There were a few changes, mostly in a very complicated illustration used for the chapter opening of the “Ferns” section.

John needed several ferns in one image, growing from a stone wall.

Initial pencil rough showing Leptosporangiate, Maidenhair, and Male ferns growing from a wall

On seeing it he decided to tweak the species, and asked the wall to be moved to an angle, with the ferns along it.  The smallest fern would be closest to us.  the largest, the bulky Shield fern (a replacement for the Male fern), was to be at the end of the wall.

Second pencil rough: Leptosporangiate Maidenhair spleenwort, Polypoidy, and Soft shield fern

Although this was an improvement, John wanted to include tree ferns.  He asked the Polypoidy ferns to be moved into a tree, and to be replaced with Wall rue.  So I had one last crack at it.  By this time I was starting to feel a little desperate.  I don’t really love painting ferns even at the best of times as they’re so fiddly (see my blogs: Illustrating Bracken and ferns and Illustrating Lower plants in a churchyard) so these re-draws were exasperating.

Third pencil rough: Leptosporangiatee Maidenhair spleenwort, Wall Rue, and Soft shield fern

This time we had success, and I could go ahead and get some colour onto the illustration.  Even this was challenging, trying to suggest the ferns growing in a distant tree was difficult, and I got quite lost in amongst the greys of the stone wall.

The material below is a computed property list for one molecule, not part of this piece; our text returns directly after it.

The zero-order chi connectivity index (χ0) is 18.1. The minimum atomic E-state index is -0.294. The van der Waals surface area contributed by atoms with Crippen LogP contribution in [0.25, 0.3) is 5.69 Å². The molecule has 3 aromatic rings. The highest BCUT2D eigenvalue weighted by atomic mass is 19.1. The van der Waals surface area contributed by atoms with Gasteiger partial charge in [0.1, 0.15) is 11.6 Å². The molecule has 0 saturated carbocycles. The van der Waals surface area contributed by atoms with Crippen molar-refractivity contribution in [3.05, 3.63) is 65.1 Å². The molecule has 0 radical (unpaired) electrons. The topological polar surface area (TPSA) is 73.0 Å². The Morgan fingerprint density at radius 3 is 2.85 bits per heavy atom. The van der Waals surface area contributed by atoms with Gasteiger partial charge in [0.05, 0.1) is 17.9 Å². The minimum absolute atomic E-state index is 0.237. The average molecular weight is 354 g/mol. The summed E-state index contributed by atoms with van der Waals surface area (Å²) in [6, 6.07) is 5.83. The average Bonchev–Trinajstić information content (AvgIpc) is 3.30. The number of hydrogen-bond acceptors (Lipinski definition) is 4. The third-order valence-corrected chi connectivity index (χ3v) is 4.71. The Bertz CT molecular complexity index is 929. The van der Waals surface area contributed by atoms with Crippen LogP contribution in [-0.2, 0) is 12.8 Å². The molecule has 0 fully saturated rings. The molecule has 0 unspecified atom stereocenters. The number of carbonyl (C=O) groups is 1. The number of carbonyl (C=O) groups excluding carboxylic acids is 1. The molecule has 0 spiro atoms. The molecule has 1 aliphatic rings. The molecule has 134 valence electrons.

Leptosporangiate ferns: Maidenhair spleenwort Wall rue Soft shield fern


There was so much variety in this job.  Illustrating The Brecknockshire flora was a lot of fun.  Along with the waterlilies (shown above), another of my favourites was the Cuckoo flower Cardamine pratensis.

Botanical illustration from Brecknockshire flora

Cuckoo flower or Ladies smock Cardamine pratensis

Luckily, this one is the county flower for Brecknockshire, and was allocated a full page.  And a portrait format!

My other two favourites were definitely the assortment of plants that featured in the Eudicot and Monocot chapters.  They were such a joy.  Lots of variety, and I got to play with composition.  I even germinated my very own seedlings to be sure I got the details right.

Botanical illustration from the Breckncockshire Flora

Monocot plant variety

The Eudicots were equally fun, although tougher because of the venation on the leaves.  This isn’t normally a challenge, but when the illustration is very small it becomes rather finickity.

Botanical illustration from the Brecknockshire Flora

Eudicot plant variety with eudicot seedling


Illustrating the Brecknockshire flora was a great job.  There was the perfect mixture of easy bits and challenges.  It made me think, both botanically (getting the plants right) and artistically (sorting out that challenging format).  It also taught me a lot more about the plants that grow in my county.

I very much look forward to seeing it published next year, both as a book and as an online PDF.